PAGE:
Mayall's band was a training ground for many of the best English musicians of that day. In addition to Eric Clapton, Mick Taylor, Peter Green, John McVie, Mick Fleetwood and Jack Bruce were members of the band for varying amounts of time. When Mick Taylor left for the Rolling Stones to replace Brian Jones in 1968, Mayall moved on from that electric guitar blues format to something new.
The Turning Point is the product of that change of direction. Recorded at the Fillmore East on July 12, 1969, the album featured a band that may be the most unusual in Mayall's long history. Besides Mayall on vocals, harmonica and guitar, the band included Steve Thompson on bass, Johnny Almond on sax and flute, and Jon Mark on acoustic finger-style guitar. No drums or lead guitar created a very different sound. The music is a folk, blues and jazz fusion that must have been a surprise to the fans at the Fillmore that night. It is no surprise today that the music still sounds great almost 40 years later. It reflects the taste and the genius of one of England premier blues men.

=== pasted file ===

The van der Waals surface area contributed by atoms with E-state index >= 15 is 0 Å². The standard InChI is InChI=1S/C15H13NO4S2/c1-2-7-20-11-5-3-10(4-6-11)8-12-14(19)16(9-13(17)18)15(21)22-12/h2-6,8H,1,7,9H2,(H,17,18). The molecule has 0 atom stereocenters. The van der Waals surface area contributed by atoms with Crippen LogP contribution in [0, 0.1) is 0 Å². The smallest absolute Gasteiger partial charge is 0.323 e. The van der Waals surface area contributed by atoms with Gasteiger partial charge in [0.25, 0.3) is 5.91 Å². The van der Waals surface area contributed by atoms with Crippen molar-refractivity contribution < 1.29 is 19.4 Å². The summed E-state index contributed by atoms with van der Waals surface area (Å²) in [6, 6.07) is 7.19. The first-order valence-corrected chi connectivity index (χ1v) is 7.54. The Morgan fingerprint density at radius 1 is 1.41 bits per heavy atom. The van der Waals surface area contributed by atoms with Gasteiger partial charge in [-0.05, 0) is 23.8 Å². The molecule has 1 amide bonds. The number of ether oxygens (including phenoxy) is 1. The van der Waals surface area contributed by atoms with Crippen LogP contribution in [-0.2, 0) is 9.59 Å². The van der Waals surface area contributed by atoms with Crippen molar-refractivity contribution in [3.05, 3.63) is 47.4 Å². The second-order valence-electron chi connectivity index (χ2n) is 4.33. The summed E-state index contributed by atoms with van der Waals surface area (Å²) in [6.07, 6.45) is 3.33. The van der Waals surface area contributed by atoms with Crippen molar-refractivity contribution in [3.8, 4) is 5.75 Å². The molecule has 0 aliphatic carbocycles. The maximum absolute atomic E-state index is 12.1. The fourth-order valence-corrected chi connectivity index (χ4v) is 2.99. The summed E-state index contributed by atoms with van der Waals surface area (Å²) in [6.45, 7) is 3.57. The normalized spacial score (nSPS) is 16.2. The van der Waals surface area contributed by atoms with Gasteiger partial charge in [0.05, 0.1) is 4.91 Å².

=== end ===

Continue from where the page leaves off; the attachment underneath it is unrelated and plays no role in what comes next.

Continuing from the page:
The album kicks off with The Laws Must Change and Mayall's tasty harmonica. On So Hard To Share and California, Mayall's vocals and Almond's sax wind around each other with beautiful result. Mayall wrote every song on the disk so the band is perfectly suited for the material. The original albums ends with the energetic workout of Room To Move, which may be Mayall's most recognizable song.
A new expanded version of the original album includes three more tracks from the same night. This is an album you need to have on your playlist. It is available on iTunes and from Amazon.